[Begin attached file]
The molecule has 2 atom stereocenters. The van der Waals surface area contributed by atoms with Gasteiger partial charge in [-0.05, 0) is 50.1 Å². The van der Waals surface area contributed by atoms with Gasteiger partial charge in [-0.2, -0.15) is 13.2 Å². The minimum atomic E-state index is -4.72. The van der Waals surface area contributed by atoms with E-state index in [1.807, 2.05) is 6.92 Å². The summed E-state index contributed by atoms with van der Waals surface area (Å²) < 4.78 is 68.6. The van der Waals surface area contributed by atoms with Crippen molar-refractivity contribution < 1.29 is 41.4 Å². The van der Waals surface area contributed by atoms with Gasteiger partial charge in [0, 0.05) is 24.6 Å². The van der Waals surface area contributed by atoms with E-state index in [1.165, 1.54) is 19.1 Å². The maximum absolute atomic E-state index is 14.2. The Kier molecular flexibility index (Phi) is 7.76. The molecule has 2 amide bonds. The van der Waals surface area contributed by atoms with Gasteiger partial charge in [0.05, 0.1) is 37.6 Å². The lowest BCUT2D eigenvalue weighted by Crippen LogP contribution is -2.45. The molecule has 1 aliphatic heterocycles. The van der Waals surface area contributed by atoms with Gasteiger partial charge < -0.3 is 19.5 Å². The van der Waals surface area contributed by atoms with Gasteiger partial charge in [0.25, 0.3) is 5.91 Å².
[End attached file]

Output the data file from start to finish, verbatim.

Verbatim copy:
The molecule has 2 atom stereocenters. The van der Waals surface area contributed by atoms with Gasteiger partial charge in [-0.05, 0) is 50.1 Å². The van der Waals surface area contributed by atoms with Gasteiger partial charge in [-0.2, -0.15) is 13.2 Å². The minimum atomic E-state index is -4.72. The van der Waals surface area contributed by atoms with E-state index in [1.807, 2.05) is 6.92 Å². The summed E-state index contributed by atoms with van der Waals surface area (Å²) < 4.78 is 68.6. The van der Waals surface area contributed by atoms with Crippen molar-refractivity contribution < 1.29 is 41.4 Å². The van der Waals surface area contributed by atoms with Gasteiger partial charge in [0, 0.05) is 24.6 Å². The van der Waals surface area contributed by atoms with E-state index in [1.165, 1.54) is 19.1 Å². The maximum absolute atomic E-state index is 14.2. The Kier molecular flexibility index (Phi) is 7.76. The molecule has 2 amide bonds. The van der Waals surface area contributed by atoms with Gasteiger partial charge in [0.05, 0.1) is 37.6 Å². The lowest BCUT2D eigenvalue weighted by Crippen LogP contribution is -2.45. The molecule has 1 aliphatic heterocycles. The van der Waals surface area contributed by atoms with Gasteiger partial charge < -0.3 is 19.5 Å². The van der Waals surface area contributed by atoms with Gasteiger partial charge in [0.25, 0.3) is 5.91 Å².